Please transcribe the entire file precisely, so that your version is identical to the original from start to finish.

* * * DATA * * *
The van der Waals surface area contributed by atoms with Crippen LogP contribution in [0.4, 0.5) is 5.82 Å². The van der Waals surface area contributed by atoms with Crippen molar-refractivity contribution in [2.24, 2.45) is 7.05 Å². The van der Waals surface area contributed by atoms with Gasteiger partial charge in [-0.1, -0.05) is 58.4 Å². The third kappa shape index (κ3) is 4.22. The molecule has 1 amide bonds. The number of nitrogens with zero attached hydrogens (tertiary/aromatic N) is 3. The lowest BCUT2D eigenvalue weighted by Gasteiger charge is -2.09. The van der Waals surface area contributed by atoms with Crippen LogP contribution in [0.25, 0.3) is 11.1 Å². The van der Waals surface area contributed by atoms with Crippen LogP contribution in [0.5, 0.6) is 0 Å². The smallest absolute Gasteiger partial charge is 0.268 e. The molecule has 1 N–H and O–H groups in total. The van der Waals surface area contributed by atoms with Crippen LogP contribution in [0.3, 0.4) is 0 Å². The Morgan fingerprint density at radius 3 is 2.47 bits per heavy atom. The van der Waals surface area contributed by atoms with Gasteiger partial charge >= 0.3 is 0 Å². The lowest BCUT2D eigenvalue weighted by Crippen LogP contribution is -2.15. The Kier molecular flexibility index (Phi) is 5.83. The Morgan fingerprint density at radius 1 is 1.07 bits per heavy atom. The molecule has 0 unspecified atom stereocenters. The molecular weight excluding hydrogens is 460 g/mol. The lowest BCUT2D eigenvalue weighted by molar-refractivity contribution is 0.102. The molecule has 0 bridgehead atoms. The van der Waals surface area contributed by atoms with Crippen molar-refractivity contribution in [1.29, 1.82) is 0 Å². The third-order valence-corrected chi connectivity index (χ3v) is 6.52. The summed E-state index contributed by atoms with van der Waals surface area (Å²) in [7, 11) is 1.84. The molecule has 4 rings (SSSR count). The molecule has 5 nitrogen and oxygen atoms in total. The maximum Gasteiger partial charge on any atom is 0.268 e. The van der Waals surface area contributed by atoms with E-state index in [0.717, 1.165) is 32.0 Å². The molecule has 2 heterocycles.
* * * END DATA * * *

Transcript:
The van der Waals surface area contributed by atoms with Crippen LogP contribution in [0.4, 0.5) is 5.82 Å². The van der Waals surface area contributed by atoms with Crippen molar-refractivity contribution in [2.24, 2.45) is 7.05 Å². The van der Waals surface area contributed by atoms with Gasteiger partial charge in [-0.1, -0.05) is 58.4 Å². The third kappa shape index (κ3) is 4.22. The molecule has 1 amide bonds. The number of nitrogens with zero attached hydrogens (tertiary/aromatic N) is 3. The lowest BCUT2D eigenvalue weighted by Gasteiger charge is -2.09. The van der Waals surface area contributed by atoms with Crippen LogP contribution in [0.25, 0.3) is 11.1 Å². The van der Waals surface area contributed by atoms with Crippen LogP contribution in [0.5, 0.6) is 0 Å². The smallest absolute Gasteiger partial charge is 0.268 e. The molecule has 1 N–H and O–H groups in total. The van der Waals surface area contributed by atoms with Crippen LogP contribution in [0.3, 0.4) is 0 Å². The Morgan fingerprint density at radius 3 is 2.47 bits per heavy atom. The van der Waals surface area contributed by atoms with Gasteiger partial charge >= 0.3 is 0 Å². The lowest BCUT2D eigenvalue weighted by Crippen LogP contribution is -2.15. The Kier molecular flexibility index (Phi) is 5.83. The Morgan fingerprint density at radius 1 is 1.07 bits per heavy atom. The molecule has 0 unspecified atom stereocenters. The molecular weight excluding hydrogens is 460 g/mol. The lowest BCUT2D eigenvalue weighted by molar-refractivity contribution is 0.102. The molecule has 0 bridgehead atoms. The van der Waals surface area contributed by atoms with Crippen molar-refractivity contribution in [1.29, 1.82) is 0 Å². The third-order valence-corrected chi connectivity index (χ3v) is 6.52. The summed E-state index contributed by atoms with van der Waals surface area (Å²) in [7, 11) is 1.84. The molecule has 4 rings (SSSR count). The molecule has 5 nitrogen and oxygen atoms in total. The maximum Gasteiger partial charge on any atom is 0.268 e. The van der Waals surface area contributed by atoms with E-state index in [0.717, 1.165) is 32.0 Å². The molecule has 2 heterocycles.